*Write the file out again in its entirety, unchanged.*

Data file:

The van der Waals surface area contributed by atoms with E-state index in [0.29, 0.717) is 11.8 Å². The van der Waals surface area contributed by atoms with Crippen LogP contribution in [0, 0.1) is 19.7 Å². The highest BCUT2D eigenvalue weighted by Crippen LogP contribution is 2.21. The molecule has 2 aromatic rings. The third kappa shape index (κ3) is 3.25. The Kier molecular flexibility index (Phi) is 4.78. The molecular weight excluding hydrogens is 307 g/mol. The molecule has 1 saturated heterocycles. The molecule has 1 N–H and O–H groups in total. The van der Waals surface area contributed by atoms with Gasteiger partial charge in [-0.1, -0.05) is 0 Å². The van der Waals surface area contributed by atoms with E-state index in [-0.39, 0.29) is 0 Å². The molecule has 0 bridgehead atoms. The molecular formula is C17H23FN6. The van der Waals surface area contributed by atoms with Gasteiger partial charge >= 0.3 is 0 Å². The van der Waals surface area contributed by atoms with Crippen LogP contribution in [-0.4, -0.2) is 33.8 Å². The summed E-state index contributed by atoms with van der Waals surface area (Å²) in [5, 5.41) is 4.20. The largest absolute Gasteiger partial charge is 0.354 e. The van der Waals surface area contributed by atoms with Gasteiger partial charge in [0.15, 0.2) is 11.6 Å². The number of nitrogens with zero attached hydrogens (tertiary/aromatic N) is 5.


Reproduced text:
The van der Waals surface area contributed by atoms with E-state index in [0.29, 0.717) is 11.8 Å². The van der Waals surface area contributed by atoms with Crippen LogP contribution in [0, 0.1) is 19.7 Å². The highest BCUT2D eigenvalue weighted by Crippen LogP contribution is 2.21. The molecule has 2 aromatic rings. The third kappa shape index (κ3) is 3.25. The Kier molecular flexibility index (Phi) is 4.78. The molecular weight excluding hydrogens is 307 g/mol. The molecule has 1 saturated heterocycles. The molecule has 1 N–H and O–H groups in total. The van der Waals surface area contributed by atoms with Gasteiger partial charge in [-0.1, -0.05) is 0 Å². The van der Waals surface area contributed by atoms with E-state index in [-0.39, 0.29) is 0 Å². The molecule has 0 bridgehead atoms. The molecular formula is C17H23FN6. The van der Waals surface area contributed by atoms with Gasteiger partial charge >= 0.3 is 0 Å². The van der Waals surface area contributed by atoms with Crippen LogP contribution in [-0.4, -0.2) is 33.8 Å². The summed E-state index contributed by atoms with van der Waals surface area (Å²) in [5, 5.41) is 4.20. The largest absolute Gasteiger partial charge is 0.354 e. The van der Waals surface area contributed by atoms with Gasteiger partial charge in [0.15, 0.2) is 11.6 Å². The number of nitrogens with zero attached hydrogens (tertiary/aromatic N) is 5.